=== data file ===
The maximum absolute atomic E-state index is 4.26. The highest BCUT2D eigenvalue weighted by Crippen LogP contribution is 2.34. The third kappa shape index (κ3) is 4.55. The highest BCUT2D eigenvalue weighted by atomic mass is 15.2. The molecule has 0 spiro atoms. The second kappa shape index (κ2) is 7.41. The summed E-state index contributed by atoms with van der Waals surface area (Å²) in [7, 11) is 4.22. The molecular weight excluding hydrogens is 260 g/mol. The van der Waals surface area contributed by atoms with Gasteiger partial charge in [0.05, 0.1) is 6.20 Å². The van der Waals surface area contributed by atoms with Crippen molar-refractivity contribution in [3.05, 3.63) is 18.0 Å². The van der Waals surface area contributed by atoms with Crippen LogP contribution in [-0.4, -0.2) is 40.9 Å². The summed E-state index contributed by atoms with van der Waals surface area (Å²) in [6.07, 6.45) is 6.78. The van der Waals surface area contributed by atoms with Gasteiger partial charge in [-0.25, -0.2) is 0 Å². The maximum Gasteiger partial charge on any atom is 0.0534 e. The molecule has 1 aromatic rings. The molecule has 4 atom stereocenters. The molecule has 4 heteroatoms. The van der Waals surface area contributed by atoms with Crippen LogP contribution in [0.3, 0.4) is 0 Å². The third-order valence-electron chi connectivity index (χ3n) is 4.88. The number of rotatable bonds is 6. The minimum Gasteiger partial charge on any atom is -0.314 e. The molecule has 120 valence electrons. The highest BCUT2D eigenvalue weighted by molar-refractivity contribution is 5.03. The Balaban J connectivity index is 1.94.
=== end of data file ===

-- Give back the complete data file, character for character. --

The maximum absolute atomic E-state index is 4.26. The highest BCUT2D eigenvalue weighted by Crippen LogP contribution is 2.34. The third kappa shape index (κ3) is 4.55. The highest BCUT2D eigenvalue weighted by atomic mass is 15.2. The molecule has 0 spiro atoms. The second kappa shape index (κ2) is 7.41. The summed E-state index contributed by atoms with van der Waals surface area (Å²) in [7, 11) is 4.22. The molecular weight excluding hydrogens is 260 g/mol. The van der Waals surface area contributed by atoms with Gasteiger partial charge in [0.05, 0.1) is 6.20 Å². The van der Waals surface area contributed by atoms with Crippen molar-refractivity contribution in [3.05, 3.63) is 18.0 Å². The van der Waals surface area contributed by atoms with Crippen LogP contribution in [-0.4, -0.2) is 40.9 Å². The summed E-state index contributed by atoms with van der Waals surface area (Å²) in [6.07, 6.45) is 6.78. The van der Waals surface area contributed by atoms with Gasteiger partial charge in [-0.25, -0.2) is 0 Å². The maximum Gasteiger partial charge on any atom is 0.0534 e. The molecule has 1 aromatic rings. The molecule has 4 atom stereocenters. The molecule has 4 heteroatoms. The van der Waals surface area contributed by atoms with Crippen LogP contribution in [0.3, 0.4) is 0 Å². The third-order valence-electron chi connectivity index (χ3n) is 4.88. The number of rotatable bonds is 6. The minimum Gasteiger partial charge on any atom is -0.314 e. The molecule has 120 valence electrons. The highest BCUT2D eigenvalue weighted by molar-refractivity contribution is 5.03. The Balaban J connectivity index is 1.94.